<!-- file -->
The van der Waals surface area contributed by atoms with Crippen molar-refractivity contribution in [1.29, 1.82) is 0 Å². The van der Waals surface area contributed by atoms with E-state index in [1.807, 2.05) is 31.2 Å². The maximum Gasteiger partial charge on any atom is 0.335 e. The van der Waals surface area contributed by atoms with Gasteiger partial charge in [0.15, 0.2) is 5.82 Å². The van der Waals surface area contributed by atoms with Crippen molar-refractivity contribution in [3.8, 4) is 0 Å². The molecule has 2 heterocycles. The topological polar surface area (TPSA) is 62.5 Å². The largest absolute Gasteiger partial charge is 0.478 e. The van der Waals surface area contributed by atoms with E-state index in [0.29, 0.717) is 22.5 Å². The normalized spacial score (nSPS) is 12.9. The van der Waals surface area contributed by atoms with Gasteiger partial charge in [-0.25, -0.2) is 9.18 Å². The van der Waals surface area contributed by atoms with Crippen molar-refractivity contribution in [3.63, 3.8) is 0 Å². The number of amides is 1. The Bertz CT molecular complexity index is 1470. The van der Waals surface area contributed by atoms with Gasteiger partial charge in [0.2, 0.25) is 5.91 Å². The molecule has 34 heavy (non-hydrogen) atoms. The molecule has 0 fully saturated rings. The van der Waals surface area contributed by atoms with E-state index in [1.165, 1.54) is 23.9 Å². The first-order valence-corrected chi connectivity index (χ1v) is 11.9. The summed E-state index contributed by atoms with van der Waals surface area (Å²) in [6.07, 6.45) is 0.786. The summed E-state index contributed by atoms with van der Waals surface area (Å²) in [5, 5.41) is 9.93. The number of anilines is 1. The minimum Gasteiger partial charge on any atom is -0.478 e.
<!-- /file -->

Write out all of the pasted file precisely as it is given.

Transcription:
The van der Waals surface area contributed by atoms with Crippen molar-refractivity contribution in [1.29, 1.82) is 0 Å². The van der Waals surface area contributed by atoms with E-state index in [1.807, 2.05) is 31.2 Å². The maximum Gasteiger partial charge on any atom is 0.335 e. The van der Waals surface area contributed by atoms with Gasteiger partial charge in [0.15, 0.2) is 5.82 Å². The van der Waals surface area contributed by atoms with Crippen molar-refractivity contribution in [3.8, 4) is 0 Å². The molecule has 2 heterocycles. The topological polar surface area (TPSA) is 62.5 Å². The largest absolute Gasteiger partial charge is 0.478 e. The van der Waals surface area contributed by atoms with E-state index in [0.29, 0.717) is 22.5 Å². The normalized spacial score (nSPS) is 12.9. The van der Waals surface area contributed by atoms with Gasteiger partial charge in [-0.25, -0.2) is 9.18 Å². The van der Waals surface area contributed by atoms with Crippen molar-refractivity contribution in [3.63, 3.8) is 0 Å². The number of amides is 1. The Bertz CT molecular complexity index is 1470. The van der Waals surface area contributed by atoms with Gasteiger partial charge in [0.2, 0.25) is 5.91 Å². The molecule has 34 heavy (non-hydrogen) atoms. The molecule has 0 fully saturated rings. The van der Waals surface area contributed by atoms with E-state index in [1.165, 1.54) is 23.9 Å². The first-order valence-corrected chi connectivity index (χ1v) is 11.9. The summed E-state index contributed by atoms with van der Waals surface area (Å²) in [6.07, 6.45) is 0.786. The summed E-state index contributed by atoms with van der Waals surface area (Å²) in [5, 5.41) is 9.93. The number of anilines is 1. The minimum Gasteiger partial charge on any atom is -0.478 e.